Let $G$ be a (finite) group, and $a, b \in G$ be any two elements. Consider the sequence defined by \begin{eqnarray*} s_0 &=& a, \\ s_1 &=& b, \text{and} \\ s_{n+2} &=& s_{n+1} s_{n} \text{ for $n \geq 0$}. \end{eqnarray*} This sequence is what we get when replace the letters in the algae L-system (cf: https://en.wikipedia.org/wiki/L-system#Example_1:_Algae) with the two elements of our group. As $G$ is finite, there are finitely many pairs $(s_{n+1}, s_{n})$ and hence that the sequence will eventually start repeating. Do we know more about this sequence $(s_n)$? Like, when is it periodic?

## 3 Answers

Here are some observations about the sequence when $a$ and $b$ commute.

If $a=e$, then $s_n=b^{F_n}$, where $F_n$ is the $n$th Fibonacci number. Let $|b|$ denote the order of $b$; we are interested in Fibonacci numbers modulo $|b|$. The Fibonacci numbers are periodic modulo any finite number, so the sequence $s_n$ is periodic. The period is the Pisano period $\pi(|b|)$.

If $a$ commutes with $b$, then $s_n=b^{F_n}a^{F_{n-1}}$ (with the natural convention that $F_{-1}=1$). Therefore $s_n$ is a (commutative) product of two periodic sequences and therefore periodic.

If $a$ and $b$ are powers of the same element, we get again the Fibonacci numbers but with different initial conditions than $F_0=0$ and $F_1=1$. Again, we get periodicity.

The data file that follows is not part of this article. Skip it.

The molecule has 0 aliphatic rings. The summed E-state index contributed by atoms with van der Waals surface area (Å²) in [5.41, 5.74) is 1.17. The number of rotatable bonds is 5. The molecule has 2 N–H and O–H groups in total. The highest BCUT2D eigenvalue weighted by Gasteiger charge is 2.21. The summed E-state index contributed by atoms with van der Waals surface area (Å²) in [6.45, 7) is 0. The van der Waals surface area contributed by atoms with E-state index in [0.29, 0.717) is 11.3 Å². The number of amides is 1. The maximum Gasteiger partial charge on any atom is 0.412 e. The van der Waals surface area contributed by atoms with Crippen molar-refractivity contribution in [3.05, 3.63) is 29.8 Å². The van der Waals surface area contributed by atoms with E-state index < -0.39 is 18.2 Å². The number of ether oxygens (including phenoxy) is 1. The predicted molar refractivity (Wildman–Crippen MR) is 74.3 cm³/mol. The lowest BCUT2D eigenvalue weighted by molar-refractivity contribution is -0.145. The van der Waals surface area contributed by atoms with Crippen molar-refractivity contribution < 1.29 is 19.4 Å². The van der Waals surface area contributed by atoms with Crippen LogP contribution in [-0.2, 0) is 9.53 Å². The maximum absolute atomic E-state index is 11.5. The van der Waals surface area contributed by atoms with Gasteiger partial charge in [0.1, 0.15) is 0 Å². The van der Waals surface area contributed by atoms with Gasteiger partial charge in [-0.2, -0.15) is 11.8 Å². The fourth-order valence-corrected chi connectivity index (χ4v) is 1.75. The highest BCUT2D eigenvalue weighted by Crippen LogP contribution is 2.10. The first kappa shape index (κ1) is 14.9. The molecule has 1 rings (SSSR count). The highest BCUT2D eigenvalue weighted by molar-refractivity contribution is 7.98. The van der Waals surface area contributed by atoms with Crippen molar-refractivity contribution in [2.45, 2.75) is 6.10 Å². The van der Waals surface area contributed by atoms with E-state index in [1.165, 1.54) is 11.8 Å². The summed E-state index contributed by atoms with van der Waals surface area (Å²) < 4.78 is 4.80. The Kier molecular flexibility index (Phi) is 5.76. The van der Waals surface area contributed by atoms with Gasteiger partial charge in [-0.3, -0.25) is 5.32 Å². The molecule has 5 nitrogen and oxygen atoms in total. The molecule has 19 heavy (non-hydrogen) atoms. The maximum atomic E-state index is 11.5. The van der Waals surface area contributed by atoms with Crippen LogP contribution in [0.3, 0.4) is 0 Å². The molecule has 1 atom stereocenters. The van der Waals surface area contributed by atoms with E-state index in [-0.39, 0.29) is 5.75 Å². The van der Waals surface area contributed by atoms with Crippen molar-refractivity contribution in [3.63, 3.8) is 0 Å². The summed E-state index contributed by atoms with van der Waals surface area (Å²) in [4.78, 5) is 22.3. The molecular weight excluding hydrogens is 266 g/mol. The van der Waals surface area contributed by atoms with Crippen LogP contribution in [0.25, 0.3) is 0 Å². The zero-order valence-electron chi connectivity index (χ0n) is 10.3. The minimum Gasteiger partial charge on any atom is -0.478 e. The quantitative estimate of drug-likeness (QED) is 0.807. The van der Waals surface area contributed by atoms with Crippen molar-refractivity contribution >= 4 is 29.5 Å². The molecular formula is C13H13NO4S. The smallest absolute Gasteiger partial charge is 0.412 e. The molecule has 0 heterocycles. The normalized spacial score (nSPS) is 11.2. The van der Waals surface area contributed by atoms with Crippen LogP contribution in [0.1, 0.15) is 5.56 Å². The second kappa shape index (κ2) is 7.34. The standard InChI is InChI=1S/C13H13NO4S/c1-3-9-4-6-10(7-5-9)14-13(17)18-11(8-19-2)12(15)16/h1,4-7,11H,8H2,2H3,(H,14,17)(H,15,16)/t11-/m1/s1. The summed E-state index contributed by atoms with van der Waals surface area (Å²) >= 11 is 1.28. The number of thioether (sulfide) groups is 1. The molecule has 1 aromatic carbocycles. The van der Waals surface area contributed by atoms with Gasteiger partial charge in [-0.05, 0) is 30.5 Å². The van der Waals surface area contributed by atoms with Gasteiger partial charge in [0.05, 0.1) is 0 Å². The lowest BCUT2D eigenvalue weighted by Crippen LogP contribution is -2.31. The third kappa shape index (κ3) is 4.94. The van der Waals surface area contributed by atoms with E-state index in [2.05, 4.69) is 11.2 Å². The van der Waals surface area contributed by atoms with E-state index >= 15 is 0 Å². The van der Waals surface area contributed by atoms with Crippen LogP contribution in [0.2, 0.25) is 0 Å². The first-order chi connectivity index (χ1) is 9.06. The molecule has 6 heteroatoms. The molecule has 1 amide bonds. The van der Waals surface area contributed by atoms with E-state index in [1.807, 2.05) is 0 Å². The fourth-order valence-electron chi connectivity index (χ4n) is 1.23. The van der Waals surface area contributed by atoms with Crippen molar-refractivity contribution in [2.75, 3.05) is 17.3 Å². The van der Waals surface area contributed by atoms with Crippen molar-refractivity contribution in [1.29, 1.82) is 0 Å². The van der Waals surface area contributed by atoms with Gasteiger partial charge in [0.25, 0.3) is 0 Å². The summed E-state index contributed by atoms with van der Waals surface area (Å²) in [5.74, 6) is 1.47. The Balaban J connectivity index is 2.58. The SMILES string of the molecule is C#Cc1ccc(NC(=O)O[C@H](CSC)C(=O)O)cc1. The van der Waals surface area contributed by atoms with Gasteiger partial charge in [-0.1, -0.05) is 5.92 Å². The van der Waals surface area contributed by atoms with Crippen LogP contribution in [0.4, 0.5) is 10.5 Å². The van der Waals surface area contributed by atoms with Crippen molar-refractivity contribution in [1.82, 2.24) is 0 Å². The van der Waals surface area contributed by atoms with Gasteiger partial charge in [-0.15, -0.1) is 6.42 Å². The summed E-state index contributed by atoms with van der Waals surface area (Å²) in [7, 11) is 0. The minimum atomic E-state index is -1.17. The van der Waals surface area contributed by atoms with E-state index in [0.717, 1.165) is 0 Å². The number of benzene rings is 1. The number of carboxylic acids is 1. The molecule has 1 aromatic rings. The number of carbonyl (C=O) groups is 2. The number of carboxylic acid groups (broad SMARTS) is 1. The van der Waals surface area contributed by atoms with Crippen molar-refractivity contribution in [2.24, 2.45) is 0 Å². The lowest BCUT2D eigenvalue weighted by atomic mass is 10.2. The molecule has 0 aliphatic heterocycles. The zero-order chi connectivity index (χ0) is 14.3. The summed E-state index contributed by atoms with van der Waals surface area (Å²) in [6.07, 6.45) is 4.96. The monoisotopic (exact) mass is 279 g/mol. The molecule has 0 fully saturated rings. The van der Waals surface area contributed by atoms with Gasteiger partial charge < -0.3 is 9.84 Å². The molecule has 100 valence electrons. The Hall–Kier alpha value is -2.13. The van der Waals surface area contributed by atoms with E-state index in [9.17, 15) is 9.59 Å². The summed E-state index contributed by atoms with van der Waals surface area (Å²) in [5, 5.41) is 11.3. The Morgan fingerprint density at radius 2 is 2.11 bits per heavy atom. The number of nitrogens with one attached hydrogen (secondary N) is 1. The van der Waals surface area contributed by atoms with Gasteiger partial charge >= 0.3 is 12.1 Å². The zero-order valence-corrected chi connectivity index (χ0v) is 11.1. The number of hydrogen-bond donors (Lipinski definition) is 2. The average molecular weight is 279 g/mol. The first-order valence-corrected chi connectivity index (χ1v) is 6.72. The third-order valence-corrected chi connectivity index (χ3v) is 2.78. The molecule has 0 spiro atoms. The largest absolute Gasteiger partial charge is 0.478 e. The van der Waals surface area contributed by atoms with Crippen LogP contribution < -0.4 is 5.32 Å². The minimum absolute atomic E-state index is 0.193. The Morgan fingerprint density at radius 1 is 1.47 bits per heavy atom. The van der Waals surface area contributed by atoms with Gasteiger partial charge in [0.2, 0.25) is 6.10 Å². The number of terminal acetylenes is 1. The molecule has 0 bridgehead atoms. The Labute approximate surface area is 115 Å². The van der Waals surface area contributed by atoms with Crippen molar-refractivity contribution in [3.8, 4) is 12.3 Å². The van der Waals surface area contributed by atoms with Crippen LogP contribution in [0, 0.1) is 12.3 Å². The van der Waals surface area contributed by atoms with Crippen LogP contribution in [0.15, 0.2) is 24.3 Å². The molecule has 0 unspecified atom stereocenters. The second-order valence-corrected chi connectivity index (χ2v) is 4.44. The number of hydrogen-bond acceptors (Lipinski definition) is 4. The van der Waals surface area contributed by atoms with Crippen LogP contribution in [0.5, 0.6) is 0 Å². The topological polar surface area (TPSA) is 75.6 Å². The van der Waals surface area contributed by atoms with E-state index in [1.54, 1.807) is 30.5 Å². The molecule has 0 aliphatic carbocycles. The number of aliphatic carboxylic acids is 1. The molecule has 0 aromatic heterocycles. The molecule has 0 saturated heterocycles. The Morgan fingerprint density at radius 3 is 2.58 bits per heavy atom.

For that system, it is always periodic, in other words it starts repeating right away. The function $(a,b) \mapsto (b, ba)$ is invertible: we have $(c^{-1} d,c) \mapsto (c,d)$. So if iterating this function starting from some point eventually starts repeating, it must have been repeating the whole time.

More generally, consider any word $w(x,y)$ in the free generators $x$ and $y$. By the same argument, if $\langle y, w(x,y) \rangle$ is the entire free group $F = \langle x,y \rangle$, then the corresponding sequence in a finite group will be always be periodic.

The other direction also holds. If a finite set $S$ generates a proper subgroup $K < F$, there is some finite quotient $\tilde F$ in which $\tilde S$ generates a proper subgroup of $\tilde F$. This can be seen by taking the Schreier graph of the action of $F$ on the cosets of $K$, cutting out a large ball, and linking up the cut edges to each other arbitrarily. If we apply this to $S = \{y, w(x,y)\}$, we get a sequence in $\tilde F$ which starts out $a, b, w(a,b)$. But $b$ and $w(a,b)$ generate a strictly smaller subgroup than $a$ and $b$, so $a$ will never again appear in the sequence.

Using Nielsen reduction, it's fairly easy to write down the condition for when $y$ and $w(x,y)$ actually generate all of $\langle x, y \rangle$.

You may start with the PhD thesis of P. P. Campbell